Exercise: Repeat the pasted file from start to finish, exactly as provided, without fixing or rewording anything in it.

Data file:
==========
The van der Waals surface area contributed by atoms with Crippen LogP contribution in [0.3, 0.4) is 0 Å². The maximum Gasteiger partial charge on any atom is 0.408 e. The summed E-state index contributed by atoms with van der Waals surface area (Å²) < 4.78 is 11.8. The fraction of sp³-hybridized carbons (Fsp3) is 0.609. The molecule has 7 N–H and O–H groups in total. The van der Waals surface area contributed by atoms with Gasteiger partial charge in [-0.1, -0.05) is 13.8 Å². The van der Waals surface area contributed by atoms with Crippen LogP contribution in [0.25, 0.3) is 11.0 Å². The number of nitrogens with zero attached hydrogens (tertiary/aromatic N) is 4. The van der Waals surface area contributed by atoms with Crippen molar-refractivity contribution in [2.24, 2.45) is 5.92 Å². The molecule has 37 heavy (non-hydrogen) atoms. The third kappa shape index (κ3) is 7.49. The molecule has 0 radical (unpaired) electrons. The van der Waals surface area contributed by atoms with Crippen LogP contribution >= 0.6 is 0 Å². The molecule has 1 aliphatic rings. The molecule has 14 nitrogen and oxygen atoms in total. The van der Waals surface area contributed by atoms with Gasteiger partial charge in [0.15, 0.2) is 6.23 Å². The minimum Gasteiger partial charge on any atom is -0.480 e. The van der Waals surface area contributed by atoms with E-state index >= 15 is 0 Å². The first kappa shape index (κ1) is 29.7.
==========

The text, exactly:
The van der Waals surface area contributed by atoms with Crippen LogP contribution in [0.3, 0.4) is 0 Å². The maximum Gasteiger partial charge on any atom is 0.408 e. The summed E-state index contributed by atoms with van der Waals surface area (Å²) < 4.78 is 11.8. The fraction of sp³-hybridized carbons (Fsp3) is 0.609. The molecule has 7 N–H and O–H groups in total. The van der Waals surface area contributed by atoms with Gasteiger partial charge in [-0.1, -0.05) is 13.8 Å². The van der Waals surface area contributed by atoms with Crippen LogP contribution in [0.25, 0.3) is 11.0 Å². The number of nitrogens with zero attached hydrogens (tertiary/aromatic N) is 4. The van der Waals surface area contributed by atoms with Crippen molar-refractivity contribution in [2.24, 2.45) is 5.92 Å². The molecule has 37 heavy (non-hydrogen) atoms. The third kappa shape index (κ3) is 7.49. The molecule has 0 radical (unpaired) electrons. The van der Waals surface area contributed by atoms with Crippen LogP contribution >= 0.6 is 0 Å². The molecule has 1 aliphatic rings. The molecule has 14 nitrogen and oxygen atoms in total. The van der Waals surface area contributed by atoms with Gasteiger partial charge in [0.15, 0.2) is 6.23 Å². The minimum Gasteiger partial charge on any atom is -0.480 e. The van der Waals surface area contributed by atoms with E-state index >= 15 is 0 Å². The first kappa shape index (κ1) is 29.7.